Microorganisms called Chlamydia and Mycoplasma may also cause UTIs in both men and women, but these infections tend to remain limited to the urethra and reproductive system. Unlike E. coli, Chlamydia and Mycoplasma may be sexually transmitted, and infections require treatment of both partners.

    Even Infants can develop UTI when bacteria from soiled diapers enter the urethra. And E. coli can enter the urethral opening when young girls do not wipe from front to back after a bowel movement.

    In fact, in all the many years that I have been practicing clinical medicine, it is my observation that one of the most frequent causes of these infections are less than careful hygiene after one develops loose stools or diarrhea.

    A naturally-occurring sugar, D-Mannose is absorbed eight times slower than glucose, and is not converted to glycogen or stored in the liver. It goes directly to the blood stream from the upper GI tract, so it's mostly filtered through the kidneys and routed to the bladder.

    The bladder lining is comprised of polysaccharide molecules. Finger-like projections on the surface of E. coli bacteria adhere to molecules in the bladder, initiating an infection. The reason E. Coli bacteria present such a persistent problem is that their physio-chemical makeup enables them to stick like glue to the inner walls of the urinary tract and bladder.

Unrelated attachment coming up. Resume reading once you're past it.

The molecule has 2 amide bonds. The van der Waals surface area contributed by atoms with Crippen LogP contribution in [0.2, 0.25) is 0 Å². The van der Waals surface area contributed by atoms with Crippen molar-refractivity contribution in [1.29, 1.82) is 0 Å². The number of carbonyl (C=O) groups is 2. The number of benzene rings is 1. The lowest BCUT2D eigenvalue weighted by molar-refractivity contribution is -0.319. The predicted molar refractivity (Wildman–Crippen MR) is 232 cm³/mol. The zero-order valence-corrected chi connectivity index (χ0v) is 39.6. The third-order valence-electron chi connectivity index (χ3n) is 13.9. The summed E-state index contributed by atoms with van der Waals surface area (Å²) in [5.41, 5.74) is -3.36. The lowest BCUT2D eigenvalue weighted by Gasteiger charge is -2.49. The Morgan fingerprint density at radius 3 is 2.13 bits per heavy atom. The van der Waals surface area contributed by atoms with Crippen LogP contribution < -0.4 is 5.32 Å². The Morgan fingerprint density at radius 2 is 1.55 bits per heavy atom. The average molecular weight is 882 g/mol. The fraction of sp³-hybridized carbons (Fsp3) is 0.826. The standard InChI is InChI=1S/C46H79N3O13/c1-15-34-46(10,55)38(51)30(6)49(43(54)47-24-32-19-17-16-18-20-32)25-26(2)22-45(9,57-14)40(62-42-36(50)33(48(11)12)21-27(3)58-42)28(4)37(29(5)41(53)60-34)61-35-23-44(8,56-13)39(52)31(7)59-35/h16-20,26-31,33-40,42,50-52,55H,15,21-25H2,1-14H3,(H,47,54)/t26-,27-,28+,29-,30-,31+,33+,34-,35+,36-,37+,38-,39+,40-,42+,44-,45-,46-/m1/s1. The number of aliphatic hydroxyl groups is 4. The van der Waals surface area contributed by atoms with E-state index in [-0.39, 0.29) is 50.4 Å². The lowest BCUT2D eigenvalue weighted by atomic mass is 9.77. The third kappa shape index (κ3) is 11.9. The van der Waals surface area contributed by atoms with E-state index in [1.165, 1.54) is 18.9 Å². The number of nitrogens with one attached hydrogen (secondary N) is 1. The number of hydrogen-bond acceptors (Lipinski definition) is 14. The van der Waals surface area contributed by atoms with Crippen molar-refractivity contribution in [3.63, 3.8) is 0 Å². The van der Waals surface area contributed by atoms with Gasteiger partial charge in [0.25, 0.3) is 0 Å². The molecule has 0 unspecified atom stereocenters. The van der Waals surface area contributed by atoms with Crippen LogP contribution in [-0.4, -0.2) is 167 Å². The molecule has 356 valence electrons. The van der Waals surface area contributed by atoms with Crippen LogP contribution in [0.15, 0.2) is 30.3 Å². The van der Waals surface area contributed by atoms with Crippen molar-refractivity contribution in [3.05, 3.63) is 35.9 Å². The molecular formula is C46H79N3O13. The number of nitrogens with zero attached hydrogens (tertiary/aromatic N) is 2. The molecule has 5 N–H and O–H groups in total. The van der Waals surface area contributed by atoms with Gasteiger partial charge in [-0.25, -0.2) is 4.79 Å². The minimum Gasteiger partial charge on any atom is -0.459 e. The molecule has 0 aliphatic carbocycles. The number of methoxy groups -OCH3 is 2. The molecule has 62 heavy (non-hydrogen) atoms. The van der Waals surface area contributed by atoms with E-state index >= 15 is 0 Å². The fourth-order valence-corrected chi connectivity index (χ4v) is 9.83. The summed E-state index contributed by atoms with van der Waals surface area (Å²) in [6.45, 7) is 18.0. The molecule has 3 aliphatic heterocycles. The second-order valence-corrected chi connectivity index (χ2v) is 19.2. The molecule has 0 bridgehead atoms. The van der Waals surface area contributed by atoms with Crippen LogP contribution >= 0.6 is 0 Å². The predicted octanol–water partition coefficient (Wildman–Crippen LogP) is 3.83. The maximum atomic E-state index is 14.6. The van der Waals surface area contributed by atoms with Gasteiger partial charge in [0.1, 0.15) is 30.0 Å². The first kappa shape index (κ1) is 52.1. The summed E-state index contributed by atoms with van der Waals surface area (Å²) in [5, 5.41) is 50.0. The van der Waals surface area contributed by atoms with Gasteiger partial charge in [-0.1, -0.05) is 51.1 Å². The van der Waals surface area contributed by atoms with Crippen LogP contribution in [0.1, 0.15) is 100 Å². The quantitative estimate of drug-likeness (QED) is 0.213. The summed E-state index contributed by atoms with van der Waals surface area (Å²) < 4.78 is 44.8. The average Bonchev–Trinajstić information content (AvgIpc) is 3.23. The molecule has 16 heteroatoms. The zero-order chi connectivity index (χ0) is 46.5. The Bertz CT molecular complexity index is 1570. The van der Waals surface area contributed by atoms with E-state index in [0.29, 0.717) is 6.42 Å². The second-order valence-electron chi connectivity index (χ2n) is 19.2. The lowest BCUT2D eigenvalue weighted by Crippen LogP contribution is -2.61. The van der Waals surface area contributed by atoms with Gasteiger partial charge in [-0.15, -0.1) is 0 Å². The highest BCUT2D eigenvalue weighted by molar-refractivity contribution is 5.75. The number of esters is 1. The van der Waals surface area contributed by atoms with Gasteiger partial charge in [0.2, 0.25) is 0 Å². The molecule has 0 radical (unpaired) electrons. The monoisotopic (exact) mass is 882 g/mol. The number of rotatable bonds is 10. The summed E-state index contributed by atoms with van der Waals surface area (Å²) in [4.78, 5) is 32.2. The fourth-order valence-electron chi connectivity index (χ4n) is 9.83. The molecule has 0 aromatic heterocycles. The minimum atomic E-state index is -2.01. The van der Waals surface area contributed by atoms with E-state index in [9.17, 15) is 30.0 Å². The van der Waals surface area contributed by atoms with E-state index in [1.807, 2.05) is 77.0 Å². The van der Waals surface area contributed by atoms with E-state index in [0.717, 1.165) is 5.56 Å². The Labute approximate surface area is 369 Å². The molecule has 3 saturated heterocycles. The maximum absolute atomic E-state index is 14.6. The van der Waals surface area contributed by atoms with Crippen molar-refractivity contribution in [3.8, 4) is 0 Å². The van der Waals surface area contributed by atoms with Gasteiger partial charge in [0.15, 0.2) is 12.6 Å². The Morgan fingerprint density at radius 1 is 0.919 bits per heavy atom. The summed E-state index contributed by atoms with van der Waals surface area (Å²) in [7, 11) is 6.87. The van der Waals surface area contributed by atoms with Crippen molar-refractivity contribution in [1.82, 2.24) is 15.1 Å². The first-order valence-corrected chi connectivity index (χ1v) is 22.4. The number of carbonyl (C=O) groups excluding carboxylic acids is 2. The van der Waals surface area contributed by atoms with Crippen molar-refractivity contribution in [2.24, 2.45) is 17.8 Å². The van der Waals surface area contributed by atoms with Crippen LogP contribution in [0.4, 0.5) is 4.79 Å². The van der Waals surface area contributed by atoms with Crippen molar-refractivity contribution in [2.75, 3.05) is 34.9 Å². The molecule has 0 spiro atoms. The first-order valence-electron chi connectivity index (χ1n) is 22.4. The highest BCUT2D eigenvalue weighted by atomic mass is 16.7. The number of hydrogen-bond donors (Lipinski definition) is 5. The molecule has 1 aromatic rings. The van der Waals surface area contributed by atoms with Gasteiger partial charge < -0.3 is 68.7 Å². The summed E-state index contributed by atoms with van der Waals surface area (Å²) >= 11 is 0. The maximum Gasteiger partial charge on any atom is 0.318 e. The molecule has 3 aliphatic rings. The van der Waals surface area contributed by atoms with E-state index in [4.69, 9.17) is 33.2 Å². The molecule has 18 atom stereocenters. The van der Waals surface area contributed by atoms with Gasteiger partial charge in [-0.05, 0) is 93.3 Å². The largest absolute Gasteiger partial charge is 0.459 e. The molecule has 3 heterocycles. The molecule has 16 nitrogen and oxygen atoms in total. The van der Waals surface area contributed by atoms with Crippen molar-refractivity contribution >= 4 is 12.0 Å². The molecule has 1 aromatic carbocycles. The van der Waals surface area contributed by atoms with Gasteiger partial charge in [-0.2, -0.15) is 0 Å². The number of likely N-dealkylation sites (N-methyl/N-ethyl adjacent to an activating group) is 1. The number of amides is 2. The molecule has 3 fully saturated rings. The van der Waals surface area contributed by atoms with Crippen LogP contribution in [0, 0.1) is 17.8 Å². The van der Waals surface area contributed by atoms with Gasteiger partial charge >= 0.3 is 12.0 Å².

D-Mannose is so remarkable that its chemical structure causes it to adhere to E. Coli bacteria even more stubbornly than E.coli sticks to human cells.

    Thus, the E. coli preferentially attach to D-Mannose molecules forming a compound that is expelled with urine. It's amazingly effective and many D-Mannose studies confirm this.

    According to the studies, D-Mannose works about 80-90% of the time; that is likely because the bacteria disabled by mannose causes 80-90% of UTI's. When mannose is taken the body redirects it to the urine, where it will start to show concentrations in the urine within 30 minutes. Once it is passed into the urine it goes to work immediately.

    The concentration of bacteria present will determine how long it takes to clear it out. Some mannose users are reporting that their symptoms are substantially better in 24 hours - 48 hours and totally cleared in 3 days.

  8. abbylee

    abbylee New Member

    I'll call some of the stores tomorrow and see if I can find this medication. I'm not having pain or burning, and I've not had an upset stomach but I'll try anything to avoid having to go to the doctor!!

    sheila - I live in SC, and from what I've been able to find out, none of the docs here will prescribe anything for pain for fms patients.